Sunday, September 17, 2006

Who Bears the Risk? / wer trägt das risiko ?

eine ganz ganz wichtige komponente in der ganzen frage " wie konnte es je soweit kommen?" ist ganz klar der verkauf mittles verbriefung der kredite um damit nicht die eigenen bücher zu belasten. langsam scheinen die ersten zu fragen was passiert eigentlich wenn diese verbriefungen im größeren stile zu problemen werden? erste anzeichen hierfür gibt es in den letzten monaten in alarmierender anzahl.,

dank geht an calculated risk

Who Bears the Risk?

The housing boom would never have lasted as long as it did if mortgage lenders had to worry about being paid back in full. But instead of relying on borrowers to repay, most lenders quickly sell the loans, generating cash to make more mortgages.

For the past few years, the most voracious loan buyers have been private investment banks, followed by government-sponsored housing agencies, like Fannie Mae. The buyers carve up the loans into mortgage-backed securities — complex i.o.u.’s with various terms, yields and levels of risk. They then sell the securities to investors the world over, at breathtaking profit. The investors earn relatively high returns as homeowners repay their mortgages.

The process has encouraged homeownership and created wealth. But there is a downside, too, which demands attention.

As the boom thundered on, the pool of available credit grew larger than the pool of creditworthy borrowers, resulting in an explosion of risky mortgages with features like no money down, interest-only payments and super-low teaser rates. Investors — including mutual funds, pension funds, hedge funds, insurance companies and foreign central banks, to name a few — currently hold $2 trillion in mortgage-backed securities from investment banks, triple the amount from three years ago. Investors also own $4 trillion in mortgage-backed securities from government-sponsored agencies.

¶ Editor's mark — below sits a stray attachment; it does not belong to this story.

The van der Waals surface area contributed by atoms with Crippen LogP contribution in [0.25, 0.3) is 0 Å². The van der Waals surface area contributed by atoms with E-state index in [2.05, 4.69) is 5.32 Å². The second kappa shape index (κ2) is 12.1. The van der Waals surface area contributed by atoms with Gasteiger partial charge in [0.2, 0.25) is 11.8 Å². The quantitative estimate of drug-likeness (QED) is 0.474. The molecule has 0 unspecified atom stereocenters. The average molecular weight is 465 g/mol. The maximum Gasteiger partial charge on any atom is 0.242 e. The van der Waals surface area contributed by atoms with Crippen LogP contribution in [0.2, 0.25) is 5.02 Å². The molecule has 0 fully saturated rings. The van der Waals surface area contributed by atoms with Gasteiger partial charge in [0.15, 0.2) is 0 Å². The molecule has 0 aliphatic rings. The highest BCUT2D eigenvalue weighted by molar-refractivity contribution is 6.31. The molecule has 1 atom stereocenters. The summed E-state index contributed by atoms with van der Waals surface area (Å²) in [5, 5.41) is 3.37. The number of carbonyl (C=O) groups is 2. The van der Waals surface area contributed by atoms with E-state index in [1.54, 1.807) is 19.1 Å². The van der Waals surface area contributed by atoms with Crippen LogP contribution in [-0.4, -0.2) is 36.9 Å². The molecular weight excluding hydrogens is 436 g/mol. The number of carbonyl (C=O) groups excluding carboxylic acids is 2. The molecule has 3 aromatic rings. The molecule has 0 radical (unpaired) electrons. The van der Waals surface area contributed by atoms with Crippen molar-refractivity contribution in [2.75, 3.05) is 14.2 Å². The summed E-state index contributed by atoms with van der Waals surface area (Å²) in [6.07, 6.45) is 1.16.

In a market so vast and dynamic, everyone knows that if mortgage defaults should rise, damage could reverberate throughout the financial system. So far, defaults have inched up. But many homeowners are at a dangerous juncture. Interest rates on adjustable mortgages are rising as home values are weakening, precluding for many the chance to refinance. Economists calculate that $750 billion of outstanding mortgage debt is now at measurable risk of default — about 7 percent of the total. (more details),,

No one can predict the depth of the housing slowdown or its effect on the global economy. Even the Federal Reserve has taken, for now, a wait-and-see approach. Meanwhile, markets seems to take comfort in the belief that if housing hit the skids, the Fed would exert damage control by aggressively lowering interest rates. There is no guarantee, however, that interest-rate easing would have the same powerful effect it had in the past.

What if it didn’t? Market makers and central bankers don’t talk about that, for fear of unleashing a self-fulfilling prophecy. But we sure hope someone in charge has a fallback plan.



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